Posts Tagged 'james badge dale'

Free Review of a $200 Million Turd: THE LONE RANGER

spanish poster

The Lone Ranger (from the team that brought you Pirates of the Caribbean, didn’t ya know?!) arrived in theaters last week to scathing reviews, low industry expectations and minuscule audience anticipation. Of course, by that “team”, I’m referring to producer Jerry Bruckheimer, director Gore Verbinski, and star Johnny Depp. Here we have another project that took a long, troubled road to the big screen – a road that Disney probably now wishes it hadn’t traveled. The final box office tally for the film’s opening weekend was a disastrous $48.7 million for the 5-day holiday weekend. For comparison, Despicable Me 2 opened strong with $143 million over the same period. Wall Street analysts are now saying that Disney could end up losing $150-190 million total on the movie. That’s a big deal, but a company the size of Disney will absorb that without blinking. The only thing it will really cause is some bruised egos. Anyway, it’s still not as bad as the $200 million hit Disney took last year on the stinker known as John Carter. So‚Ķthere’s that. Nor is Jerry Bruckheimer likely to feel much heat given how much money he’s made for the studio with the Pirates movies, especially given the [unfortunate] fact that a fifth one is on the way.

So why did Bruckheimer think that a cheesy western TV show from the 50’s would make an exciting $215-250 million (depending who you ask) summer blockbuster in 2013? The fuck if I know, brah. I thought this was a terrible idea from the get-go when it was announced several years ago, so its creative and financial failure doesn’t surprise me one bit. I’m not celebrating its failure, but I am happy that audiences knew better and rejected it. That’s a positive sign. I only wish they’d do so more often (like, say, on the 4th Pirates movie). I guess Bruckheimer felt that if he can turn a theme park ride into a multibillion-dollar franchise, he and his boys could do it with any property. Unfortunately for him, that is not the case. I’m not as big a fan of “TV crime show/epic adventure-fantasy film producer” Jerry Bruckheimer as I was “R-rated action movie producer” Jerry Bruckheimer from the 90’s, but I still respect the guy a great deal and consider myself a fan. Just don’t expect to see CSI: Topeka on my DVR, and I will not be fooled into paying to see Pirates of the Caribbean 5 in theaters. Never again!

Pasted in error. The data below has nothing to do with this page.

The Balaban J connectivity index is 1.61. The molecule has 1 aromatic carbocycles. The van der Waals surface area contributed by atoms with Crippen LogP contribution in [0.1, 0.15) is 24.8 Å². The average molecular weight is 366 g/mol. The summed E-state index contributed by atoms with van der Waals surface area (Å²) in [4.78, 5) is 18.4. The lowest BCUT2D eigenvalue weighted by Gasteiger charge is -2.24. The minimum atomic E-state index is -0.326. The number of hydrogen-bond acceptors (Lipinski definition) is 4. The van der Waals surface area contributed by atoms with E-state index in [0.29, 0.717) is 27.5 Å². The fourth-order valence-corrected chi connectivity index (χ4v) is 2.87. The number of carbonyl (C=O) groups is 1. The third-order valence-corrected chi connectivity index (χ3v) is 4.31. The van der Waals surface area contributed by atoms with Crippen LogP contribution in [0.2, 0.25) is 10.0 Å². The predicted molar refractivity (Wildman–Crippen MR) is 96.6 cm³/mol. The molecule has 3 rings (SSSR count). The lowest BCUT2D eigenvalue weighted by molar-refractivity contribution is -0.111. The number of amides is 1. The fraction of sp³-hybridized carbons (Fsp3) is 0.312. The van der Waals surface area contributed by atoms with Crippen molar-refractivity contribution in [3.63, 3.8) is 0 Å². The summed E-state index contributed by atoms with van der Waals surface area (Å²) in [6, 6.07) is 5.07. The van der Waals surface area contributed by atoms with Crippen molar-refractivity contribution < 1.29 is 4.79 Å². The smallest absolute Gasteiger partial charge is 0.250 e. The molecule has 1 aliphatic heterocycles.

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Mini-Review: WORLD WAR Z

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Note: For once, I will try to keep this review spoiler free, as I’ll be posting it the same weekend of the film’s release.

World War Z finally hits theaters this weekend after 6 months of delays, rewrites, and a reshoot of the entire third act. I am surprised, but happy, to say that the end result is actually a pretty decent movie. Despite the much publicized production issues this project endured (For a fascinating look at the behind-the-scenes drama on this project, you MUST read Vanity Fair‘s excellent long form piece. Check that out HERE), and despite the advertising telling me not to expect much, I was still rooting for the movie to be good. For one, I’m a fan of Brad Pitt, one of the few big-name actors who rarely makes a bad movie. Seriously, look at his filmography and tell me the last bad movie he was in that he was also the star of. If there’s any A-list star that could will this movie to respectability, it was him. The other reason is because I loved the idea of a Roland Emmerich-sized zombie disaster movie. The vast majority of zombie stories we’re used to seeing are very small in scale and limited to a few small, key locations. I’ve wanted to see one done on this scale for a long time. I’m still not sure Marc Forster was the best choice of director for a movie like this, but he equips himself ably enough, and he did have some big budget experience, having recently directed a Bond movie (the much maligned Quantum of Solace). I also believe “PG-13 zombies” is an oxymoron, and the idea of CGI zombies might be even worse, but this was probably as good as both of those concepts could have been executed in one movie.

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Review: IRON MAN 3

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Iron Man 3 marks the beginning of Marvel’s “Phase Two” series of films in the buildup towards The Avengers 2 in 2015. Between now and then, we get Iron Man 3, Thor: The Dark World (11/8/13), Captain America: The Winter Soldier (4/4/14), and the first Guardians of the Galaxy movie (8/1/14). However, Iron Man 3 is very much a movie about Tony Stark, which I think is appropriate. It does not exist merely to help setup The Avengers 2. There are no big Avenger cameos during the film, no appearance by Sam Jackson or really any mention of S.H.I.E.L.D. The story deals a lot with Tony’s personal struggles after the events of The Avengers, but that’s really the only Avengers connection we get. One of the complaints a lot of critics had about Iron Man 2 was that the S.H.I.E.L.D./Avengers stuff was too central to the story. I sort of agreed with that. This one is a much more personal, character-driven film than the other Iron Man movies, and I found that refreshing. There are really only 3 major action set pieces, which may leave some ADHD viewers scratching their heads, saying, “DERP!?”

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